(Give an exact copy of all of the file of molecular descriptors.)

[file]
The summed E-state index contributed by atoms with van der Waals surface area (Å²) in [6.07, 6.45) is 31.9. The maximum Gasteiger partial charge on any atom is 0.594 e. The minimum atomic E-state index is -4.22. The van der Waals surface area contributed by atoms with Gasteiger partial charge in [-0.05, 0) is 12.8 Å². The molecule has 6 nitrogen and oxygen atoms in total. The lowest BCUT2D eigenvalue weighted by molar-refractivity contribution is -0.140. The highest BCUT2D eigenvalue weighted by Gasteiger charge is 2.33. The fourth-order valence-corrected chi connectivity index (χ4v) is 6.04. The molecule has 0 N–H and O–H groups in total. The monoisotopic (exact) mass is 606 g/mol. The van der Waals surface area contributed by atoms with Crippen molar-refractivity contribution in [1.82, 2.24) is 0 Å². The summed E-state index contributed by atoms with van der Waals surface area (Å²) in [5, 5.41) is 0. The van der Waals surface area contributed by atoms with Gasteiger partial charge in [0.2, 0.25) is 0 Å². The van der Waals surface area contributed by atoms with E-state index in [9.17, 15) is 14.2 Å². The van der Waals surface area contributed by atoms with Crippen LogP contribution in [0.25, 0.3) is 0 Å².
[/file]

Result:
The summed E-state index contributed by atoms with van der Waals surface area (Å²) in [6.07, 6.45) is 31.9. The maximum Gasteiger partial charge on any atom is 0.594 e. The minimum atomic E-state index is -4.22. The van der Waals surface area contributed by atoms with Gasteiger partial charge in [-0.05, 0) is 12.8 Å². The molecule has 6 nitrogen and oxygen atoms in total. The lowest BCUT2D eigenvalue weighted by molar-refractivity contribution is -0.140. The highest BCUT2D eigenvalue weighted by Gasteiger charge is 2.33. The fourth-order valence-corrected chi connectivity index (χ4v) is 6.04. The molecule has 0 N–H and O–H groups in total. The monoisotopic (exact) mass is 606 g/mol. The van der Waals surface area contributed by atoms with Crippen molar-refractivity contribution in [1.82, 2.24) is 0 Å². The summed E-state index contributed by atoms with van der Waals surface area (Å²) in [5, 5.41) is 0. The van der Waals surface area contributed by atoms with Gasteiger partial charge in [0.2, 0.25) is 0 Å². The van der Waals surface area contributed by atoms with E-state index in [9.17, 15) is 14.2 Å². The van der Waals surface area contributed by atoms with Crippen LogP contribution in [0.25, 0.3) is 0 Å².